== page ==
We’re building a new bridge here in De Pere, Wisconsin. De Pere is a small city of 20,000, just south of Green Bay. The Fox River runs right through town, splitting the east and west sides. The Claude Allouez Bridge, a two-lane bridge built in 1933, is deteriorating and must be replaced.
There was much controversy about what kind of bridge to build, where to build it, how it will be shaped, what kind of lighting it will have, etc. But all that is behind us now. The new bridge will open for traffic on Sunday, October 7.
But the controversy isn’t quite over. De Pere alderman, Sam Dunlop, has now suggested that we consider a new name for the bridge. The city council agreed to solicit opinions from the community. While I don’t disagree with getting community feedback, and I am dead set against changing the name.
Our bridge is named for Fr. Claude Allouez, a Catholic Jesuit priest who established the St. Francis Xavier mission here on the banks of the Fox River in 1671. Our city history is rich with religious leaders and settlements. Traveling north on the river, our city is located at what was the last set of rapids before entering the Green Bay. The name of our city is derived from the term “rapides des PÃ¨res”, rapids of the Fathers. The east approach to the bridge is at the very spot of the settlement. The name “Claude Allouez Bridge” is not random. It’s a deliberate recognition of the works of Fr. Allouez in our community. We need to keep the name for all the same reasons that the bridge was originally named for him. At the east approach to the bridge rests a memorial plaque which reads:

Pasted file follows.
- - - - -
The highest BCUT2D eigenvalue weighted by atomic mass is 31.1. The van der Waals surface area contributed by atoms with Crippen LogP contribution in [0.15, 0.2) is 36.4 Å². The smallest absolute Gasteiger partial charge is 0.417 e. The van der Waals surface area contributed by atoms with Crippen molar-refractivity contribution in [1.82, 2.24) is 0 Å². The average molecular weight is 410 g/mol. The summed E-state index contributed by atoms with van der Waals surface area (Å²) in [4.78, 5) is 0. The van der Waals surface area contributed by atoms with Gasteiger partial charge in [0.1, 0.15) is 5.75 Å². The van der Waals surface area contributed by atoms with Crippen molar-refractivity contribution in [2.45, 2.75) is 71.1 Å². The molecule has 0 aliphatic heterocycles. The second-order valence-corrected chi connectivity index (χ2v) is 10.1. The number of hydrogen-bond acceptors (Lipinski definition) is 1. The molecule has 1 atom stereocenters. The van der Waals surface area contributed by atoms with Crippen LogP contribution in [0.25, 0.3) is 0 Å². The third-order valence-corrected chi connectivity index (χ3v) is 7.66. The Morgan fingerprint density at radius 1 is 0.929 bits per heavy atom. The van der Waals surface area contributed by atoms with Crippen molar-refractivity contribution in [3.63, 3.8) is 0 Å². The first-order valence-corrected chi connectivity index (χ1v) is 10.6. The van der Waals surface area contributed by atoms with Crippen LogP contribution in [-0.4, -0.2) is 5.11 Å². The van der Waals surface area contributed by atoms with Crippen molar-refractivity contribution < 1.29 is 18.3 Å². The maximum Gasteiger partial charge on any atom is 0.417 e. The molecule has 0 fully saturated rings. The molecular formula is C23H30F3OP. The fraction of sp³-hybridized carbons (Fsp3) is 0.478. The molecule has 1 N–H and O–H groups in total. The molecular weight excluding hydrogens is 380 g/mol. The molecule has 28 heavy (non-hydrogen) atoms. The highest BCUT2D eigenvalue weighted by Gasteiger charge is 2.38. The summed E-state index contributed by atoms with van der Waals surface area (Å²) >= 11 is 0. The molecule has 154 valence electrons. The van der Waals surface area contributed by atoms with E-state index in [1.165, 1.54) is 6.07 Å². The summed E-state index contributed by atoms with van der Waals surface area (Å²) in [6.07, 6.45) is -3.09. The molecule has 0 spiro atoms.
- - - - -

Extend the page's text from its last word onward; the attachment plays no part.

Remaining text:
Near this spot stood the chapel of St. Francis Xavier built in the winter of 1671-72 by Father Claude Allouez, S.J. as the centre of his work in Christianising the Indians of Wisconsin. This memorial tablet was erected by the citizens of De Pere and unveiled by the State Historical Society of Wisconsin. September 6, 1899.
St. Francis Xavier Catholic Parish is located only a few blocks east from this location. Voyageur Park, named for the many missionaries, fur traders, and voyageurs who traveled and explored the Fox River in the 1600s, is located two blocks north of the bridge, on the river. This area is rich in history from that era. We must continue to remember those who have come before us.
The Green Bay Press-Gazette did a story about this issue on August 25, 2007.